Anngie Gutierrez was a child when she arrived in the United States as an illegal immigrant 10 years ago. There's still no path to legal status for her, but in Maryland and a handful of other states, there is a more affordable road to college.See a summary from the National Conference of State Legislatures.
Gutierrez, a high school junior in Hyattsville, Md., will benefit from a new state law that allows illegal immigrants who reside there to pay in-state tuition rates at Maryland's public colleges. If she lived in Virginia, about 15 miles to the west, she would find that many public colleges require undocumented students to pay out-of-state tuition.Some Virginia legislators want to go further: In February, the House of Delegates passed legislation that would prohibit the state's public universities from admitting illegal immigrants. The proposal has not passed the state Senate.
The states' radically different approaches illustrate the polarization of Americans over what to do about the estimated 11 million illegal immigrants living in the U.S., and the heated nature of a debate that extends far from border states such as Arizona and California.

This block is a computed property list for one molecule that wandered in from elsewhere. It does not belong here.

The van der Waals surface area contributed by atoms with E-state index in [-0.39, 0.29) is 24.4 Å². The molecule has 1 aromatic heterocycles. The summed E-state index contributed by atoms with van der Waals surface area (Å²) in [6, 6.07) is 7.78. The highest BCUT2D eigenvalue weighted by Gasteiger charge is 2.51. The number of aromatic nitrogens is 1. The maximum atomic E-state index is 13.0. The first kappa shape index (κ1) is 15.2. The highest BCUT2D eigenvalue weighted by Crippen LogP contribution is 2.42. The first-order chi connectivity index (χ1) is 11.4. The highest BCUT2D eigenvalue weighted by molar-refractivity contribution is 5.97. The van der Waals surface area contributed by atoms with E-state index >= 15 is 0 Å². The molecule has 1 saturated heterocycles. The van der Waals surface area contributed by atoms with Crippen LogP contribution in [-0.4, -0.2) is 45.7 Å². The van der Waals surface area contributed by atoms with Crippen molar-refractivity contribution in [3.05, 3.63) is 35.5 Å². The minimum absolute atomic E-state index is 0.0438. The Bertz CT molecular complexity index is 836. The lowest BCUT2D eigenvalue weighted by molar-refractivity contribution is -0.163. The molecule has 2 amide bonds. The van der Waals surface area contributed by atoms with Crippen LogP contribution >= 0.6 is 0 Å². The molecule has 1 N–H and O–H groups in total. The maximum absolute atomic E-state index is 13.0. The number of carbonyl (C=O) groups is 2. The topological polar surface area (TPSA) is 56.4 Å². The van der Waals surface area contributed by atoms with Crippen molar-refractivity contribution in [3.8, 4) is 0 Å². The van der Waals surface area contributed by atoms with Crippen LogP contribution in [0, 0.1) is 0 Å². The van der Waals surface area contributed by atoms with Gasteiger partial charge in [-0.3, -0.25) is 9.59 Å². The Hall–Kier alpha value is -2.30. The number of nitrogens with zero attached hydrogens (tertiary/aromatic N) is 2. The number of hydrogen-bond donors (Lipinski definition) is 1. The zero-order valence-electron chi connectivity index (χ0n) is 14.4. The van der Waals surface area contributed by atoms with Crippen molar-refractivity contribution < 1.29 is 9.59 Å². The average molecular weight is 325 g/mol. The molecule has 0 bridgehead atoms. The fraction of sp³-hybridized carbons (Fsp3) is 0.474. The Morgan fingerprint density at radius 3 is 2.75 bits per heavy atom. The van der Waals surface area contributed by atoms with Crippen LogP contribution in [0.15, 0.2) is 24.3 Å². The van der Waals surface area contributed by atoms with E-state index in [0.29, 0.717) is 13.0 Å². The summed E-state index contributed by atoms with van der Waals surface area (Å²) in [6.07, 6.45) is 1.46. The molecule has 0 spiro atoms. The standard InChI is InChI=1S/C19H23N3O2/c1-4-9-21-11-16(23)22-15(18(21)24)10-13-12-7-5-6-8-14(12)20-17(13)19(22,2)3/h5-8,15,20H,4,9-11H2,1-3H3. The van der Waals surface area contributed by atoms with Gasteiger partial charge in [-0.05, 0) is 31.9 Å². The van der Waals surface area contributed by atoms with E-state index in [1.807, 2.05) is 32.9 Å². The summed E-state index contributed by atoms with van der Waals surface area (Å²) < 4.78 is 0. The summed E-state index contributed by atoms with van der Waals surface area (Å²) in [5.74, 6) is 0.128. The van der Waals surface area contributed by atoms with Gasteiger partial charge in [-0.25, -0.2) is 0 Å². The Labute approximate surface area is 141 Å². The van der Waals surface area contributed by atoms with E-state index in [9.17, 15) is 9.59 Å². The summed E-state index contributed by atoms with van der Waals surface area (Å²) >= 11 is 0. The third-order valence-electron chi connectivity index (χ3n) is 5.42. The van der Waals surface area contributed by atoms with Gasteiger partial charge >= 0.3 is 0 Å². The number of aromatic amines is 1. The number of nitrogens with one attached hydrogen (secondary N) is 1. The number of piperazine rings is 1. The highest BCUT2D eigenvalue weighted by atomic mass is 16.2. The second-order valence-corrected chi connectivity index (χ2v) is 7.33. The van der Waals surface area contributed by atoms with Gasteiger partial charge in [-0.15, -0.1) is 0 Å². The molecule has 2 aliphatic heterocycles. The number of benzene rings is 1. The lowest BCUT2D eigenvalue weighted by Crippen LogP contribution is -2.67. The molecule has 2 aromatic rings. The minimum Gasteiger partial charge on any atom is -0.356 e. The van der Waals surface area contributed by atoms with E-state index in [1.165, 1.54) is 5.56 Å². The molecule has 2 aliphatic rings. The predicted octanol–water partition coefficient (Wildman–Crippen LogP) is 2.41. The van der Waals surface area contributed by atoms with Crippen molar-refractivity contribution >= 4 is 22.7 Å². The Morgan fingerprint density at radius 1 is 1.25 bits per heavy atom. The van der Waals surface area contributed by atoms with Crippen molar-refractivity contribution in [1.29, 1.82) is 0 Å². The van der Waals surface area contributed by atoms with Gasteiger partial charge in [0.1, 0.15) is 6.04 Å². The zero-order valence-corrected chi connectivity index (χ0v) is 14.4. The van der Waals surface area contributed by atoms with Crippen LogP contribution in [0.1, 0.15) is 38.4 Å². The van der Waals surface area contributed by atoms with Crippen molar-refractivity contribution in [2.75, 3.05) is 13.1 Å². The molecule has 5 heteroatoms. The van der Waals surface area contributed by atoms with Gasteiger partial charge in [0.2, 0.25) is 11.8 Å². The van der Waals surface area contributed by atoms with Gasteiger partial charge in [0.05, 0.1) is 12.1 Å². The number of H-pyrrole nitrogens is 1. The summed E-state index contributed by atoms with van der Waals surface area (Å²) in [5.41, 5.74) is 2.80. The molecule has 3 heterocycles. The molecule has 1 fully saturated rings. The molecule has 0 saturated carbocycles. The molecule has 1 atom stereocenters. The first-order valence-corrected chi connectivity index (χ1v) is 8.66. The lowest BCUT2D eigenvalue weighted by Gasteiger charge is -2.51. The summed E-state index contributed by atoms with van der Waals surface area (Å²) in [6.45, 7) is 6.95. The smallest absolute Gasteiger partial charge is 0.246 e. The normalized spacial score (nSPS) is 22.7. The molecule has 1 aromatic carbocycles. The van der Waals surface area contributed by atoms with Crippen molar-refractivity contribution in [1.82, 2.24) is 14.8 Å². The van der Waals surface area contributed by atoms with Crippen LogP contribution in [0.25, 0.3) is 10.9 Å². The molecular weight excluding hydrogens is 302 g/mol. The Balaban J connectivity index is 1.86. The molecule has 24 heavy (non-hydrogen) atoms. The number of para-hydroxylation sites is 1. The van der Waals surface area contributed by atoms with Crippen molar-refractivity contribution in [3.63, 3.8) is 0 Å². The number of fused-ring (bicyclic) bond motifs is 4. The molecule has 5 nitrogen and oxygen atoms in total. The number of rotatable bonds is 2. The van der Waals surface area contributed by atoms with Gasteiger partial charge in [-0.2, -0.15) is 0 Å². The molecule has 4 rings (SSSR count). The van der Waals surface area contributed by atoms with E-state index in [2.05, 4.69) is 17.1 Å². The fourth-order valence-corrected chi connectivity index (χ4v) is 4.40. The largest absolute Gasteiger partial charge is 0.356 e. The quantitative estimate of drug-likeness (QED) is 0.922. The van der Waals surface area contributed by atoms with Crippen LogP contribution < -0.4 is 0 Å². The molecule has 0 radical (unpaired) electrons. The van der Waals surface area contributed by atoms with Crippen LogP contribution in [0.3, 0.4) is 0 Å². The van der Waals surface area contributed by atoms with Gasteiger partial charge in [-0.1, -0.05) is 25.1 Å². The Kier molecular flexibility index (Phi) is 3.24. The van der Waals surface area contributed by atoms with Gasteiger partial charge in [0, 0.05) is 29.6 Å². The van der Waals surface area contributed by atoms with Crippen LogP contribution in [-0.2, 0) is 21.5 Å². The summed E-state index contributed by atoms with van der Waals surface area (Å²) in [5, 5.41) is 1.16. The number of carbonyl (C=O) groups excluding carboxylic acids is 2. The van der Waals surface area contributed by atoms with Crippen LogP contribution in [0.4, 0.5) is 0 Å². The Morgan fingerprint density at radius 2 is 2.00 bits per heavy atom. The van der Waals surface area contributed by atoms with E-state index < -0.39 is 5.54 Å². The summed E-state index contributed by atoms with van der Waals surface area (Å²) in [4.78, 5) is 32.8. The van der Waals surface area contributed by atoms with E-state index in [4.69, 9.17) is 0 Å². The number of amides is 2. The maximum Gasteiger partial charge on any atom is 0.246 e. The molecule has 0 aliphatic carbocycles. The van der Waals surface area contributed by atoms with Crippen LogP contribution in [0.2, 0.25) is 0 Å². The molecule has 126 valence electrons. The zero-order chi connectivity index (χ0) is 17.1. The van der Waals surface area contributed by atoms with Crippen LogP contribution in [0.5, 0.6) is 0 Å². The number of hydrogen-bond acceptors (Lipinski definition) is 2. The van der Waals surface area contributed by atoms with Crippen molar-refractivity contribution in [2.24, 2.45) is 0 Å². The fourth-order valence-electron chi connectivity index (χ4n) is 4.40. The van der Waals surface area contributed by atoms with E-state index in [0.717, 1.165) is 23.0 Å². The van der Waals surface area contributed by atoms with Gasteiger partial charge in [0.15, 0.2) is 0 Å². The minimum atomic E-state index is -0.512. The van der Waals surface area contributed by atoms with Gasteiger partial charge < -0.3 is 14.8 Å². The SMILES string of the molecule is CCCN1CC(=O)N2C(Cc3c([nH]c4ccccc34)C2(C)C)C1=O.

The tuition battle has grown, in part, because of a lack of action by Congress. The federal government holds jurisdiction over immigration law, and a 1982 Supreme Court ruling mandated that states provide illegal immigrants with access to K-12 education in public schools. But the absence of a comprehensive federal immigration plan has given states relatively free rein to impose their own rules on issues such as who can attend public colleges, and at what rates
Monday, May 16, 2011
Immigration and Tuition
Although the Constitution empowers Congress to make a uniform rule of naturalization, the states have played a role in immigration policy. The Los Angeles Times reports: